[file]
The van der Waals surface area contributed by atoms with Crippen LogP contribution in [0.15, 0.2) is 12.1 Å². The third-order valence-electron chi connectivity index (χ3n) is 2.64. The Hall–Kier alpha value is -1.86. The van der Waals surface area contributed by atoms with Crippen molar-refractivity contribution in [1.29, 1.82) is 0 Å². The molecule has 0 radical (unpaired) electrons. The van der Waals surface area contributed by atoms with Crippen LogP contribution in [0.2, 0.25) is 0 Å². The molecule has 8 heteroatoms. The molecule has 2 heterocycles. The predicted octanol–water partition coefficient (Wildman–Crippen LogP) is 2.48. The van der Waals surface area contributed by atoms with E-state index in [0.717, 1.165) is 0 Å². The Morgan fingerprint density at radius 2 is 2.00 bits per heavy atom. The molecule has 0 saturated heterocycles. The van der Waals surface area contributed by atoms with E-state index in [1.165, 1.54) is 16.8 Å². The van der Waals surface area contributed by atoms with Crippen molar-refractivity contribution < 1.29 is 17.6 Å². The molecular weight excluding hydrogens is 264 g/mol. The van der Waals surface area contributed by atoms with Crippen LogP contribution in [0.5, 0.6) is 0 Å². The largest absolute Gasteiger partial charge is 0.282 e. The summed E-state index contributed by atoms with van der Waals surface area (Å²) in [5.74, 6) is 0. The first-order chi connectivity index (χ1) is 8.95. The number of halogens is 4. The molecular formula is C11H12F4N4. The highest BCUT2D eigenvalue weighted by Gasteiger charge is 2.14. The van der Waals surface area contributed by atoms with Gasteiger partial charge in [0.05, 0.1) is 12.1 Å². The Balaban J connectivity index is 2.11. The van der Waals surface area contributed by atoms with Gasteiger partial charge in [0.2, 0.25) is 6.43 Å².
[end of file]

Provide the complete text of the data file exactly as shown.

The van der Waals surface area contributed by atoms with Crippen LogP contribution in [0.15, 0.2) is 12.1 Å². The third-order valence-electron chi connectivity index (χ3n) is 2.64. The Hall–Kier alpha value is -1.86. The van der Waals surface area contributed by atoms with Crippen molar-refractivity contribution in [1.29, 1.82) is 0 Å². The molecule has 0 radical (unpaired) electrons. The van der Waals surface area contributed by atoms with Crippen LogP contribution in [0.2, 0.25) is 0 Å². The molecule has 8 heteroatoms. The molecule has 2 heterocycles. The predicted octanol–water partition coefficient (Wildman–Crippen LogP) is 2.48. The van der Waals surface area contributed by atoms with E-state index in [0.717, 1.165) is 0 Å². The Morgan fingerprint density at radius 2 is 2.00 bits per heavy atom. The molecule has 0 saturated heterocycles. The van der Waals surface area contributed by atoms with E-state index in [1.165, 1.54) is 16.8 Å². The van der Waals surface area contributed by atoms with Crippen molar-refractivity contribution < 1.29 is 17.6 Å². The molecular weight excluding hydrogens is 264 g/mol. The van der Waals surface area contributed by atoms with Crippen LogP contribution in [0.5, 0.6) is 0 Å². The largest absolute Gasteiger partial charge is 0.282 e. The summed E-state index contributed by atoms with van der Waals surface area (Å²) in [5.74, 6) is 0. The first-order chi connectivity index (χ1) is 8.95. The number of halogens is 4. The molecular formula is C11H12F4N4. The highest BCUT2D eigenvalue weighted by Gasteiger charge is 2.14. The van der Waals surface area contributed by atoms with Gasteiger partial charge in [0.05, 0.1) is 12.1 Å². The Balaban J connectivity index is 2.11. The van der Waals surface area contributed by atoms with Gasteiger partial charge in [0.2, 0.25) is 6.43 Å².